Chief EditorPradeep K. Sharma
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Application of Rhododendron for Human Welfare: A Review
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First Online 03-08-2021|
Phytochemical and nutriitional profile
Rhododendron contains Mn, Fe, Zn, Cu, Na, Cr, Co, Cd, Mo, Ni, Pb and arsenic that play a vital role to maintain some physicochemical processes that are very essential for life. Sodium (Na) is important to maintain the osmotic balance between cells and interstitial fluid (Soetan et al., 2010). Rhododendron contains good amount of secondary metabolites like tannins, steroids, alkaloids, flavonoids, saponins, glycosides and phlobatannins (Nisar et al., 2013). Various phtyochemicals have been recognised and isolated from the different parts of R. arboreum that have protective or disease preventive properties. They include - flavonoids, alkaloids, saponins, tannins, phytosterols, reducing sugars and phenolic compounds. Isolated flavonoids include Quercetin-3-O-galactoside and Quercetin from flower and leaves while sterols include beta-sistosterol from leaves. Flavonol glycoside rutin isolated from leaves and quercitrin from flower whereas triterpenoid 3-O-acetylbetulinic acid, betulin and lupeol generated from bark. Many phytochemicals from different parts have also been isolated from which are as under:
Petroleum ether extract of the bark contained a triterpenoid substances 3-0-acetylbetulinic acid (C32H50O4), beta -sitosterol-3-O-beta – D glucosidose (C32H50O4), 3-beta-acetoxyurs-11-en-13-beta,28-olide(C32H48O4);botulin (C30H50O2); lupeol (C30H50O); 3-O acetylursolic acid (C32H50O4); taraxerol(C30H50O);ursolic acid (C30H48O3);15-oxoursolic acid (C30H46O4). The ether extract of the bark following petroleum ether extract showed the identity of betulinic acid (C30H48O3) while acetone extract gave leuco-pelargonidin (C15H14O6) (Hariharan and Rangaswami, 1966).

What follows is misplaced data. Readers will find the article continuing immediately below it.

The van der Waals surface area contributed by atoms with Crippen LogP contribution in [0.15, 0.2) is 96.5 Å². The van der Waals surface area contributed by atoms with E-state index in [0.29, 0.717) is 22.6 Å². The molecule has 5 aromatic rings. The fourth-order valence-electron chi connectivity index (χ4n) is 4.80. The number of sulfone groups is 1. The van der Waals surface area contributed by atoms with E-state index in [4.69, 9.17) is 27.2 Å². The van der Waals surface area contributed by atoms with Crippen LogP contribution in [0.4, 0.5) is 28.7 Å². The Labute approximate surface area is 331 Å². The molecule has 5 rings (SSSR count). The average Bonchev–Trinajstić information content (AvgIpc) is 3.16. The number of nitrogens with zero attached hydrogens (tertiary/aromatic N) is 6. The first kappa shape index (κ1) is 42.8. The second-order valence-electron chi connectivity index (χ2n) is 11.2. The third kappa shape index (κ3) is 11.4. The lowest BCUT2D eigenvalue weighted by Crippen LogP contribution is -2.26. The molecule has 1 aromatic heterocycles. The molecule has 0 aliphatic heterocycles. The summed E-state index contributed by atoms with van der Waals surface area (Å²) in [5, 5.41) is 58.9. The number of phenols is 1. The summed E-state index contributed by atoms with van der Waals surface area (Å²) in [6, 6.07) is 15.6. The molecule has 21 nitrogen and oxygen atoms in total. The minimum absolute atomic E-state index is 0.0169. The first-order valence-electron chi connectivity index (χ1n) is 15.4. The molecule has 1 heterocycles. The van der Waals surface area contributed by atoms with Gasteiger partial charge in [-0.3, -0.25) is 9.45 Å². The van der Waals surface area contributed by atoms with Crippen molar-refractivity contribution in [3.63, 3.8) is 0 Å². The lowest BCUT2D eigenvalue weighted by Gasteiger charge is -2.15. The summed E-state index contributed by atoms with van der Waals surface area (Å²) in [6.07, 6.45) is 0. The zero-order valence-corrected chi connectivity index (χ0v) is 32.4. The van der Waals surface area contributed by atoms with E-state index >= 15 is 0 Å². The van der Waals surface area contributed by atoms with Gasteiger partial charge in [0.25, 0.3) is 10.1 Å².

Quercetin -3-O-glactoside (C21H20O12) is a flavonoid compound extracted from R.arboreum. Three active phenolic compounds i.e. quercetin (C15H10O7), rutin (C27H30O16) and coumaric acid (C9H8O3) have been reported in flowers of R. arboreum using high-performance thin-layer chromatography (HPTLC). There are many other compounds that isolated in methanolic flower extract (Swaroop, 2005).
The green leaves of the plant contain flavonoids Quercetin -3-O-glactoside (C21H20O12) and quercetin (C15H10O7). It contains sterol beta-sitosterol (C29H50O), a new triterpenoid named campanulin, quercetin and hyperoside (C21H20O12). Chemical analysis of arboreum indicated the presence of pentacyclictriterpenoid compounds which include alpha-amyrin, beta-amyrin, friedelin(C30H50O). Leaves are also reported to contain the flavone glycoside rutin (C27H30O16) and dimethyl ester of terephthalic acid (Painuli et al., 2015; Jegan and Selvaraj, 2016). Jegan and Selvaraj (2016) reported about 34 compounds out of it some are major compounds detected in Gas chromatography and mass spectrometry analysis of methanolic extract of leaves. Compounds detected were beta-amyrin, heptadecane, 22-stigmasten-3-one, tetradecane, methyl ester, linoleic, linoleyl alcohol, beta-citronellol, dodecane, L-ascorbic acid, 2, 6- dihexadecanoate, alpha-amyrin and dibutyl phthalate (Gautam et al., 2018). In ethanolic leaf extract, about 13 compounds were identified out of these five compounds which included geraniolformate, 1-hexadecene, 1, 2, 3, propanetriyl ester, 1-octadecanol and docosanoic acid. Gautam et al., (2018) reported 26, 24 and 17 compounds in chloroform, ethyl acetate and hexane fractions respectively. The phenolic compounds, quercitrin, syringic acid, epicatechin and quercetin-3-O-galactoside in the methanolic leaves were extracted by RP-HPTLC and gallic acid in the leaves, three triterpenoids (ursolic acid, β-sitosterol and lupeol) in the flowers and leaves confirmed by HPTLC (Shilajan and Swar, 2013).